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Lookup NU author(s): Dr Clare TolleyORCiD,
Professor Sarah SlightORCiD
This work is licensed under a Creative Commons Attribution-NonCommercial 4.0 International License (CC BY-NC 4.0).
© The Author(s) 2020. Published by Oxford University Press on behalf of the American Medical Informatics Association.OBJECTIVE: Nursing time represents one of the highest costs for most health services. We conducted a systematic review of the literature on the impact of health information technology on nurses' time. MATERIALS AND METHODS: We followed PRISMA guidelines and searched 6 large databases for relevant articles published between Jan 2004 and December 2019. Two authors reviewed the titles, abstracts, and full texts. We included articles that included a comparison group in the design, measured the time taken to carry out documentation or medication administration, documented the quantitative estimates of time differences between the 2, had nurses as subjects, and was conducted in either a care home, hospital, or community clinic. RESULTS: We identified a total of 1647 articles, of which 33 met our inclusion criteria. Twenty-one studies reported the impact of 12 different health information technology (HIT) implementations on nurses' documentation time. Weighted averages were calculated for studies that implemented barcode medication administration (BCMA) and 2 weighted averages for those that implemented EHRs, as these studies used different sampling units; both showed an increase in the time spent in documentation (+22% and +46%). However, the time spent carrying out medication administration following BCMA implementation fell by 33% (P < .05). HIT also caused a redistribution of nurses' time which, in some cases, was spent in more "value-adding" activities, such as delivering direct patient care as well as inter-professional communication. DISCUSSION AND CONCLUSIONS: Most of the HIT systems increased nursing documentation time, although time fell for medication administration following BCMA. Many HIT systems also resulted in nurses spending more time in direct care and "value-adding" activities.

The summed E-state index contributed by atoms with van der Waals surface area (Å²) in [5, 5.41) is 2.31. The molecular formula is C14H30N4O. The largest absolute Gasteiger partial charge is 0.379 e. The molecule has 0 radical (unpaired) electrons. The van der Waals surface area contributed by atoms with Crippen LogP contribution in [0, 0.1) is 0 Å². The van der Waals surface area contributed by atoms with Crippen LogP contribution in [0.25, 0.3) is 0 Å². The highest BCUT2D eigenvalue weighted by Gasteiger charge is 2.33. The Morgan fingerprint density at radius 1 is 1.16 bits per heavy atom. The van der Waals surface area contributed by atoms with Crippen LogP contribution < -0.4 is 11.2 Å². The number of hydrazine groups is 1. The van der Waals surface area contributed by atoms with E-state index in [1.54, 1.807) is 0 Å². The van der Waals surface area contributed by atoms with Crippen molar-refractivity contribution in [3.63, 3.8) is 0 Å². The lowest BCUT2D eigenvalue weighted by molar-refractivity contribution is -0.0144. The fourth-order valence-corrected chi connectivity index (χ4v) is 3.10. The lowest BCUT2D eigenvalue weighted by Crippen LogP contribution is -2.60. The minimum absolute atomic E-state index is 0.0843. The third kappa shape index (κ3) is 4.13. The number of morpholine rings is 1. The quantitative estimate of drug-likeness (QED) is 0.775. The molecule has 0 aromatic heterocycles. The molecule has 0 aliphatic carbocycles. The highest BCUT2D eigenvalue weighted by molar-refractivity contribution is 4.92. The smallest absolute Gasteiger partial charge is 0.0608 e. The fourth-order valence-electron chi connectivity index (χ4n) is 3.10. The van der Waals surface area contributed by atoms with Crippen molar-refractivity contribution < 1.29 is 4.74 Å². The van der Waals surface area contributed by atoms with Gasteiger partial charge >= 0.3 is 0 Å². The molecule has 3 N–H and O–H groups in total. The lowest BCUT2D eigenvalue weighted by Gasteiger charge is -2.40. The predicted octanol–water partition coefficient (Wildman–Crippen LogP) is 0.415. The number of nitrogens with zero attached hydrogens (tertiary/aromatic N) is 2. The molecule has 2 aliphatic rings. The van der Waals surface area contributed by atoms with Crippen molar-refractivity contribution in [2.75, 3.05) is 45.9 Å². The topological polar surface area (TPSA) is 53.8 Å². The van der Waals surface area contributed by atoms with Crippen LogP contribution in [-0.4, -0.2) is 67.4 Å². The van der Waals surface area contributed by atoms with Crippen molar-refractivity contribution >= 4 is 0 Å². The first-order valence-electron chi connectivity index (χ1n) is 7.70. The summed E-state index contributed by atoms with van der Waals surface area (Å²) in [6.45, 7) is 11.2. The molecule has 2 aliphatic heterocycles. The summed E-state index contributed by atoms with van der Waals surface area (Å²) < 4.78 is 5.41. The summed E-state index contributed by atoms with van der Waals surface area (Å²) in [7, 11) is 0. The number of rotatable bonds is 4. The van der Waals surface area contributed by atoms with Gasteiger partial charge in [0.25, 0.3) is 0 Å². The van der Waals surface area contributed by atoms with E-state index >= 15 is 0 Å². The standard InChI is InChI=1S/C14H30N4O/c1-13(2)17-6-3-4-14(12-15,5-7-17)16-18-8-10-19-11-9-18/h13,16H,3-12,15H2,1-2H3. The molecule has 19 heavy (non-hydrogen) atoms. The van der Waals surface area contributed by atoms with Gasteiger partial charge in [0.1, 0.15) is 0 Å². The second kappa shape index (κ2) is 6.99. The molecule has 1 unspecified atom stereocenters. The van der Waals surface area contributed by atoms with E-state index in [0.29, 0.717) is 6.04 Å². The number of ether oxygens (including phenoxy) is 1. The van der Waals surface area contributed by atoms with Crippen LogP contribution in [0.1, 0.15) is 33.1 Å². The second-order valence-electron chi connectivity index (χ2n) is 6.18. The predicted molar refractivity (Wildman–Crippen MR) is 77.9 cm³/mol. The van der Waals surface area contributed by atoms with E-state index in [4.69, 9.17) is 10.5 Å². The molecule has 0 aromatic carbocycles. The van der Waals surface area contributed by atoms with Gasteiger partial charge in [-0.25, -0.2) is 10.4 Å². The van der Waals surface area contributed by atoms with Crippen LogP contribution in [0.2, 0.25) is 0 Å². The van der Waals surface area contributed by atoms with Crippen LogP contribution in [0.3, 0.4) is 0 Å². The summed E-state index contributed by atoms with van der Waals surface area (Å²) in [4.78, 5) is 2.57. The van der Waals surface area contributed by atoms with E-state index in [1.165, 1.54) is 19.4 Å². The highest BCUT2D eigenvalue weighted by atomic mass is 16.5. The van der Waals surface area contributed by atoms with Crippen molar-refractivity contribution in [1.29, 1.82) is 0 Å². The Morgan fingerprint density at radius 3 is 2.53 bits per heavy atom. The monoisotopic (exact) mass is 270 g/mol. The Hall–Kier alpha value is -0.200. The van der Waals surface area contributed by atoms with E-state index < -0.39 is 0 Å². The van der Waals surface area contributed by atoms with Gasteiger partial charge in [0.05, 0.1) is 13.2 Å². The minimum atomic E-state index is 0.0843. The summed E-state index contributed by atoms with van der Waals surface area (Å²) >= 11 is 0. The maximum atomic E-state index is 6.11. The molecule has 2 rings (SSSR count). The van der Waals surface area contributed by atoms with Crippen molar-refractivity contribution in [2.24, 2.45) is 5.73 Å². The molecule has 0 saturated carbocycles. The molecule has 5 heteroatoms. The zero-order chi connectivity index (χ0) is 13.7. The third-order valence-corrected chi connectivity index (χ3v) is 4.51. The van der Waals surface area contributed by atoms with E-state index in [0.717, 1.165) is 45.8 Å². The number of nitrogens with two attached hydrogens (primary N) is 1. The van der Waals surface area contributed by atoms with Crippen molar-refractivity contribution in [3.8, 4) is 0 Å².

Author(s): Moore EC, Tolley CL, Bates DW, Slight SP
Publication type: Article
Publication status: Published
Journal: Journal of the American Medical Informatics Association : JAMIA
Online publication date: 06/03/2020
Acceptance date: 20/12/2019
Date deposited: 01/06/2020
ISSN (electronic): 1527-974X
Publisher: Oxford University Press
PubMed id: 32159770
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